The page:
Unicef UK has appointed Shatish Dasani as interim chair after the departure of Douglas Alexander, who stepped down after allegations of bullying were made against him.
Third Sector revealed yesterday that Alexander, who denies the claims, had resigned in the wake of the departure of Sacha Deshmukh, the charity’s executive director, who was one of about 10 staff who had made allegations of aggressive behaviour by Alexander, sources said.
Alexander said the allegations were a complete surprise to him and were untrue.
But he said that, despite receiving the support of the board, he felt it would be inappropriate to continue as chair while an inquiry into the events took place.
Caroline Underwood, one of two vice-chairs at the charity, also announced yesterday that she had stepped down from the board.
The charity’s trustees said in a statement yesterday evening that Sophie Gallois, its deputy executive director for communication, advocacy and programmes, and Steven Waugh, its chief financial officer, had been appointed interim joint executive directors in addition to their other responsibilities.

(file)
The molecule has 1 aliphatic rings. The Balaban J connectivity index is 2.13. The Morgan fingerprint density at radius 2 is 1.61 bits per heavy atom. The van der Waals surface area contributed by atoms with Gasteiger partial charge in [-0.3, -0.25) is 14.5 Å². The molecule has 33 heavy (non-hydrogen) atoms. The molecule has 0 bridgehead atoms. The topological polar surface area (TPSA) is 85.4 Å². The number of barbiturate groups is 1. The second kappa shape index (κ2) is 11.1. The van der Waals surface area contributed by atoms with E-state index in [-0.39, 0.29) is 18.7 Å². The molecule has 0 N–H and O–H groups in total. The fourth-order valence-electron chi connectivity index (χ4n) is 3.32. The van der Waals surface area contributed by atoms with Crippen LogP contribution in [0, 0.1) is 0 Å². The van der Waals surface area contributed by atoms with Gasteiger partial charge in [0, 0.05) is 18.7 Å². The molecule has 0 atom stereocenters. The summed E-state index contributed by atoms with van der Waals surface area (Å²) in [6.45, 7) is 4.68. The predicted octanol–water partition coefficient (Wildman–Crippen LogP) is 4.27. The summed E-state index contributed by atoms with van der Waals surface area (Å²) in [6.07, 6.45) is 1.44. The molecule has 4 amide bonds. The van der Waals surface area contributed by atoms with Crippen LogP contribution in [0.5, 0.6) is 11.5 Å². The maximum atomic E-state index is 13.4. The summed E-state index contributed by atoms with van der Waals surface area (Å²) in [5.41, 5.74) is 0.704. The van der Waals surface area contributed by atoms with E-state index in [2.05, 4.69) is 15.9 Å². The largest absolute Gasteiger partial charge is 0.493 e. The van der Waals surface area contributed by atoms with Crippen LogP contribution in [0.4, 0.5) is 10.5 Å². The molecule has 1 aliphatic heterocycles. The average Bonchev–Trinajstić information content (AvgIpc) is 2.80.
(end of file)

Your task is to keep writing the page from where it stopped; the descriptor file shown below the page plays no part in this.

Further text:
The trustees said they regretted Alexander’s resignation and would immediately begin a search for his successor.
They said Dasani, an experienced senior leader who was chief financial officer at the manufacturing company Forterra, and who joined the charity’s board as treasurer earlier this month, had been appointed interim chair.
He is a non-executive director and chair of the audit committee at the engineering services company Renew Holdings and has been a non-executive director of the lottery operator Camelot.
Dasani said: “Unicef UK’s purpose is to make the world a better place for children.
"The board is looking to ensure that the organisation changes and the implementation of actions arising from the review make us stronger in fulfilling this purpose.”
The charity has commissioned an external adviser from the law firm Bates Wells to lead the inquiry into the events, supported by two Unicef board members.
The charity said the review was intended to be “swift and thorough”.
The identity of the individual who will lead the review has not yet been confirmed.